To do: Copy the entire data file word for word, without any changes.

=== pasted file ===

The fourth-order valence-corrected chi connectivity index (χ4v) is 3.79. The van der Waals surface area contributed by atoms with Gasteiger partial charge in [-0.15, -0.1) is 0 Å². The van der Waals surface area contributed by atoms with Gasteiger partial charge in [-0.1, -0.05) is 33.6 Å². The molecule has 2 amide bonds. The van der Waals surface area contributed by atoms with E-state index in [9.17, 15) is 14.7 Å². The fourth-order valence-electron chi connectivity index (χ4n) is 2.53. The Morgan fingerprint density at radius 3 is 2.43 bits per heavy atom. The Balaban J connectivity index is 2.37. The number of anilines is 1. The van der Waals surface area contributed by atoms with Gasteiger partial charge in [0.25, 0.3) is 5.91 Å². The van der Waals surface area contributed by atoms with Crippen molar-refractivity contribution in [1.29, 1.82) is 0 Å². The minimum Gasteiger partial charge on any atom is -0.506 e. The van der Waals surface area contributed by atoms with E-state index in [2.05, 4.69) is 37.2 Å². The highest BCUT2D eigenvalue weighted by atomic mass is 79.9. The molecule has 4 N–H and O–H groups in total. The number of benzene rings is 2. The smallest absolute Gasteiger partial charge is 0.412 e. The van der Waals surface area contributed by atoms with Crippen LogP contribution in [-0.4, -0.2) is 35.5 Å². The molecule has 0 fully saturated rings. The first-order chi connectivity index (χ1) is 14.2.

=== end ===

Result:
The fourth-order valence-corrected chi connectivity index (χ4v) is 3.79. The van der Waals surface area contributed by atoms with Gasteiger partial charge in [-0.15, -0.1) is 0 Å². The van der Waals surface area contributed by atoms with Gasteiger partial charge in [-0.1, -0.05) is 33.6 Å². The molecule has 2 amide bonds. The van der Waals surface area contributed by atoms with E-state index in [9.17, 15) is 14.7 Å². The fourth-order valence-electron chi connectivity index (χ4n) is 2.53. The Morgan fingerprint density at radius 3 is 2.43 bits per heavy atom. The Balaban J connectivity index is 2.37. The number of anilines is 1. The van der Waals surface area contributed by atoms with Gasteiger partial charge in [0.25, 0.3) is 5.91 Å². The van der Waals surface area contributed by atoms with Crippen molar-refractivity contribution in [1.29, 1.82) is 0 Å². The minimum Gasteiger partial charge on any atom is -0.506 e. The van der Waals surface area contributed by atoms with E-state index in [2.05, 4.69) is 37.2 Å². The highest BCUT2D eigenvalue weighted by atomic mass is 79.9. The molecule has 4 N–H and O–H groups in total. The number of benzene rings is 2. The smallest absolute Gasteiger partial charge is 0.412 e. The van der Waals surface area contributed by atoms with Crippen LogP contribution in [-0.4, -0.2) is 35.5 Å². The molecule has 0 fully saturated rings. The first-order chi connectivity index (χ1) is 14.2.